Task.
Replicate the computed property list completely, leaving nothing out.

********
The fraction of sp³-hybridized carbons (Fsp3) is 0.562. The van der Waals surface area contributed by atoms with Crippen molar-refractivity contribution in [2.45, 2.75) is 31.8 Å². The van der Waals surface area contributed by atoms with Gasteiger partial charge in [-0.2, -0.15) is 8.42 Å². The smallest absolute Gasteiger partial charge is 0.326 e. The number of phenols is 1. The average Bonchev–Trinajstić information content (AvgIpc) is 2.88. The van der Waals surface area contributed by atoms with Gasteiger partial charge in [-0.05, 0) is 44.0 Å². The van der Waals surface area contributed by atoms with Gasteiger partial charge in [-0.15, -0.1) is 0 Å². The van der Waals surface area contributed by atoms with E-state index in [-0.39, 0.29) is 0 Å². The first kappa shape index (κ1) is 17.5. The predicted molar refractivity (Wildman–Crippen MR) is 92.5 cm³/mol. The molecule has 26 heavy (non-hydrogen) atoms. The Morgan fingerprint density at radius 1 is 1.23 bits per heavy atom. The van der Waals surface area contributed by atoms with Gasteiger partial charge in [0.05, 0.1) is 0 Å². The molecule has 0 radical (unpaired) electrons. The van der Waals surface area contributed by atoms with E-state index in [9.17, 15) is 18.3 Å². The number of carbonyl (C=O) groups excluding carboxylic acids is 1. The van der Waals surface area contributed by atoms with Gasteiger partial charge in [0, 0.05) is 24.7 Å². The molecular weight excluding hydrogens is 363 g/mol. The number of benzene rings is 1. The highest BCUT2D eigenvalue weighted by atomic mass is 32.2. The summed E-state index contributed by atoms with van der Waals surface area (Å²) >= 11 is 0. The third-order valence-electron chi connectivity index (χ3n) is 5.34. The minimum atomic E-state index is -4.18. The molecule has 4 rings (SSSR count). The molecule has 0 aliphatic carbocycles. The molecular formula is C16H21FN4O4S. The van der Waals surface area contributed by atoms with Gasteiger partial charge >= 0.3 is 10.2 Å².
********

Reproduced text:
The fraction of sp³-hybridized carbons (Fsp3) is 0.562. The van der Waals surface area contributed by atoms with Crippen molar-refractivity contribution in [2.45, 2.75) is 31.8 Å². The van der Waals surface area contributed by atoms with Gasteiger partial charge in [-0.2, -0.15) is 8.42 Å². The smallest absolute Gasteiger partial charge is 0.326 e. The number of phenols is 1. The average Bonchev–Trinajstić information content (AvgIpc) is 2.88. The van der Waals surface area contributed by atoms with Gasteiger partial charge in [-0.05, 0) is 44.0 Å². The van der Waals surface area contributed by atoms with Gasteiger partial charge in [-0.15, -0.1) is 0 Å². The van der Waals surface area contributed by atoms with E-state index in [-0.39, 0.29) is 0 Å². The first kappa shape index (κ1) is 17.5. The predicted molar refractivity (Wildman–Crippen MR) is 92.5 cm³/mol. The molecule has 26 heavy (non-hydrogen) atoms. The Morgan fingerprint density at radius 1 is 1.23 bits per heavy atom. The van der Waals surface area contributed by atoms with Gasteiger partial charge in [0.05, 0.1) is 0 Å². The molecule has 0 radical (unpaired) electrons. The van der Waals surface area contributed by atoms with E-state index in [9.17, 15) is 18.3 Å². The number of carbonyl (C=O) groups excluding carboxylic acids is 1. The van der Waals surface area contributed by atoms with Gasteiger partial charge in [0, 0.05) is 24.7 Å². The molecular weight excluding hydrogens is 363 g/mol. The number of benzene rings is 1. The highest BCUT2D eigenvalue weighted by atomic mass is 32.2. The summed E-state index contributed by atoms with van der Waals surface area (Å²) >= 11 is 0. The third-order valence-electron chi connectivity index (χ3n) is 5.34. The minimum atomic E-state index is -4.18. The molecule has 4 rings (SSSR count). The molecule has 0 aliphatic carbocycles. The molecular formula is C16H21FN4O4S. The van der Waals surface area contributed by atoms with Gasteiger partial charge >= 0.3 is 10.2 Å².